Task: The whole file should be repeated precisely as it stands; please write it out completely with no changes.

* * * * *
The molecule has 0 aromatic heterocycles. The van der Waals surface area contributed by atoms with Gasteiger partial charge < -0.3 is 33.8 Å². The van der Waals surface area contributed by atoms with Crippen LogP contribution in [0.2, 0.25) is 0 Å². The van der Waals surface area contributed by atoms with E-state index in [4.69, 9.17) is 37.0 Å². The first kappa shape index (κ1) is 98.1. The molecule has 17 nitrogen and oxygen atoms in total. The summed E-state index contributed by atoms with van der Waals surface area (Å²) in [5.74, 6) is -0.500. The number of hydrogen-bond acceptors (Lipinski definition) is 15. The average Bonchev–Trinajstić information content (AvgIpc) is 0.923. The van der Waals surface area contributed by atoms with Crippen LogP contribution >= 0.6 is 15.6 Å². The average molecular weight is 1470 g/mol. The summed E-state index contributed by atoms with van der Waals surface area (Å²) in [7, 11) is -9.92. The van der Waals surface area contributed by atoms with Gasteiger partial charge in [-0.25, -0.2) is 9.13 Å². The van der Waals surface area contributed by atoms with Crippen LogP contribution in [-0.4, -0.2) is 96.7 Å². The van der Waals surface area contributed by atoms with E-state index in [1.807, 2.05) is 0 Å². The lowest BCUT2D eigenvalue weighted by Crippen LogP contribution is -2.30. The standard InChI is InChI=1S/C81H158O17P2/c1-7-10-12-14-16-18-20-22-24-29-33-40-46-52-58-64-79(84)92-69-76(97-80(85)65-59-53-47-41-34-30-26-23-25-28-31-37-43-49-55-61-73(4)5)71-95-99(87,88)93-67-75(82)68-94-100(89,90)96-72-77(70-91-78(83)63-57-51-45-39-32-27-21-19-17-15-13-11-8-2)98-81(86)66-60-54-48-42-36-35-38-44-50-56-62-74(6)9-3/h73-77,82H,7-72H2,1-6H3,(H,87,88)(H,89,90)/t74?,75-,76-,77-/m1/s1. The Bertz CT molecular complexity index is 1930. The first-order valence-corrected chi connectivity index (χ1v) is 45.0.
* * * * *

The molecule has 0 aromatic heterocycles. The van der Waals surface area contributed by atoms with Gasteiger partial charge < -0.3 is 33.8 Å². The van der Waals surface area contributed by atoms with Crippen LogP contribution in [0.2, 0.25) is 0 Å². The van der Waals surface area contributed by atoms with E-state index in [4.69, 9.17) is 37.0 Å². The first kappa shape index (κ1) is 98.1. The molecule has 17 nitrogen and oxygen atoms in total. The summed E-state index contributed by atoms with van der Waals surface area (Å²) in [5.74, 6) is -0.500. The number of hydrogen-bond acceptors (Lipinski definition) is 15. The average Bonchev–Trinajstić information content (AvgIpc) is 0.923. The van der Waals surface area contributed by atoms with Crippen LogP contribution >= 0.6 is 15.6 Å². The average molecular weight is 1470 g/mol. The summed E-state index contributed by atoms with van der Waals surface area (Å²) in [7, 11) is -9.92. The van der Waals surface area contributed by atoms with Gasteiger partial charge in [-0.25, -0.2) is 9.13 Å². The van der Waals surface area contributed by atoms with Crippen LogP contribution in [-0.4, -0.2) is 96.7 Å². The van der Waals surface area contributed by atoms with E-state index in [1.807, 2.05) is 0 Å². The lowest BCUT2D eigenvalue weighted by Crippen LogP contribution is -2.30. The standard InChI is InChI=1S/C81H158O17P2/c1-7-10-12-14-16-18-20-22-24-29-33-40-46-52-58-64-79(84)92-69-76(97-80(85)65-59-53-47-41-34-30-26-23-25-28-31-37-43-49-55-61-73(4)5)71-95-99(87,88)93-67-75(82)68-94-100(89,90)96-72-77(70-91-78(83)63-57-51-45-39-32-27-21-19-17-15-13-11-8-2)98-81(86)66-60-54-48-42-36-35-38-44-50-56-62-74(6)9-3/h73-77,82H,7-72H2,1-6H3,(H,87,88)(H,89,90)/t74?,75-,76-,77-/m1/s1. The Bertz CT molecular complexity index is 1930. The first-order valence-corrected chi connectivity index (χ1v) is 45.0.